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Nazarene Commentary Luke 3:3-6 – John Preaches Baptism of Repentance

Luke 3:3-6 – John Preaches Baptism of Repentance

LK3:3 And so John went into all the surrounding regions of the Jordan [river], preaching a baptism of repentance for the forgiveness of sins,[1] LK3:4 just as it has been written in the bible[2] of the prophet Isaiah’s words: “A voice crying in the desert:[3] ‘Prepare the way of YHWH![4] Make His paths straight!’ LK3:5 Every valley will be filled in, and every mountain and hill will be leveled off. The crooked will be straightened and the rough smoothed out. LK3:6 All flesh will see the salvation of The God.” [Isaiah 40:3-5 LXX]


[1] Sins: Against the Law of Moses.

[2] Bible: Or, book, scroll, writings. The Greek is BIBLO.

[3] A voice crying in the desert: The source is Isaiah 40:3-5. Compare Matthew 3:3; Mark 1:3.

  • Commentaries for the Second Sunday of Advent, Year A (stjoeofoblog.wordpress.com)
    Historical-Cultural Context. The Gospel reading in light of 1st century Mediterranean culture.
    Lector Notes. Brief historical and theological background to the readings.
  • 8th December, Gospel Reading (Matthew 3:1-12) (prayers4reparation.wordpress.com)
    In due course John the Baptist appeared; he preached in the wilderness of Judaea and this was his message: ‘Repent, for the kingdom of heaven is close at hand.’
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    if you are repentant, produce the appropriate fruit, and do not presume to tell yourselves, “We have Abraham for our father,” because, I tell you, God can raise children for Abraham from these stones. Even now the axe is laid to the roots of the trees, so that any tree which fails to produce good fruit will be cut down and thrown on the fire.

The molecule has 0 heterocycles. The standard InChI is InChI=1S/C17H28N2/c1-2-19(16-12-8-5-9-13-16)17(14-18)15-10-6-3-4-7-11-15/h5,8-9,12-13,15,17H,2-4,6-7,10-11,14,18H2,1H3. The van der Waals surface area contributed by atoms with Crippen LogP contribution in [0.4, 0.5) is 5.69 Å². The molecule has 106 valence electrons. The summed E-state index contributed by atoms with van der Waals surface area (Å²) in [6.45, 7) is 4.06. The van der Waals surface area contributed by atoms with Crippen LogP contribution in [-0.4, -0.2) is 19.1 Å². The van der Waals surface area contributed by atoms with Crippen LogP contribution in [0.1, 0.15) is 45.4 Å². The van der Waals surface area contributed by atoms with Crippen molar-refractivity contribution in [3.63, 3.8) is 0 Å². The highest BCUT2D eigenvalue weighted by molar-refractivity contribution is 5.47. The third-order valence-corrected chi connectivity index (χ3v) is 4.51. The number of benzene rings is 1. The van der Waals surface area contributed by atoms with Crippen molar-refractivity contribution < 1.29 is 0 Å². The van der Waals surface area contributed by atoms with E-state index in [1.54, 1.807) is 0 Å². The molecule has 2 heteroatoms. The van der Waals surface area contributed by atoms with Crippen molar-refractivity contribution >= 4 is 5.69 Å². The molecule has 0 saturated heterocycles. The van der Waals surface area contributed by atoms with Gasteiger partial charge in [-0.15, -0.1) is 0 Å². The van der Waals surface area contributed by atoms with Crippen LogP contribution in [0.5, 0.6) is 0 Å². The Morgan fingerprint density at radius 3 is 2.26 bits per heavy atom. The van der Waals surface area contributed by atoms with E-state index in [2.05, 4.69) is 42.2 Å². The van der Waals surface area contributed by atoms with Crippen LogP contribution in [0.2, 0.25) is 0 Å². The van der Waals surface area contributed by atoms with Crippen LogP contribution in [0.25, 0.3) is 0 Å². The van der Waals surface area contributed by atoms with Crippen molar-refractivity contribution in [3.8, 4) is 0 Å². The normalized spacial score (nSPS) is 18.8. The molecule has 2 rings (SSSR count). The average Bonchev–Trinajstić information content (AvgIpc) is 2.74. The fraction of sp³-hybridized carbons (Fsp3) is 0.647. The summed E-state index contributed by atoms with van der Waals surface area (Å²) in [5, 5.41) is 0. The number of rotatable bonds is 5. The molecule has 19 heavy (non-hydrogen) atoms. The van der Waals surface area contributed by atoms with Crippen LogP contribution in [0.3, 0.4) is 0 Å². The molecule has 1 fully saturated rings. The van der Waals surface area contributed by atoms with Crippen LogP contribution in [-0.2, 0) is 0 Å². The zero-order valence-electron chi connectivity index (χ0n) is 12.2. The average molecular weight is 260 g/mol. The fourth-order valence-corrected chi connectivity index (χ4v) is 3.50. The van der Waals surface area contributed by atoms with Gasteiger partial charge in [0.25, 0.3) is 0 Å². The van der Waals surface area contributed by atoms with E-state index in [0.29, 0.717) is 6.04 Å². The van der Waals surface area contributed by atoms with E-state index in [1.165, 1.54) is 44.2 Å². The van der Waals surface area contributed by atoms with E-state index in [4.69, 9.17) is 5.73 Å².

• Isaiah 40:3 (jasondrenning.wordpress.com)
    The prophet had some reference to the return of the Jews from Babylon. But this is a small event, compared with that pointed out by the Holy Spirit in the New Testament, when John the Baptist proclaimed the coming of Christ into the world (Matthew 3:3; Mark 1:3; John 1:23). When eastern princes marched through desert countries, ways were prepared for them, and barriers removed.
  • In those days: the kingdom at hand (friarmusings.wordpress.com)
    Matthew 3:1–12 describes John’s preparation for Jesus (also see Mark 1:2–8; Luke 3:1–18; John 1:19–28). Although we normally call him “the Baptist,” Matt 3:1-12 does not focus on his baptizing activity as much as on other aspects of his ministry: John as Preacher/Prophet, and John as the Forerunner to Jesus.

    Contrary to today’s popular misconceptions, biblical prophets do not merely or even primarily “predict” the future. Rather they “speak on behalf of God” (Greek pro-phemi), and they do this through both their words and their actions. Thus, John not only talks like a prophet (preaching a message of repentance), but he also acts like one (as Matthew describes his clothing and diet in the desert). John not only calls all people in general to repent, but he has particularly harsh words for some of the more “religious” people, challenging them to show their repentance in their actions, to “produce good fruit as evidence of your repentance” (3:8), as all other biblical prophets also did.

  • What’s Cooking? (ianritchie.wordpress.com)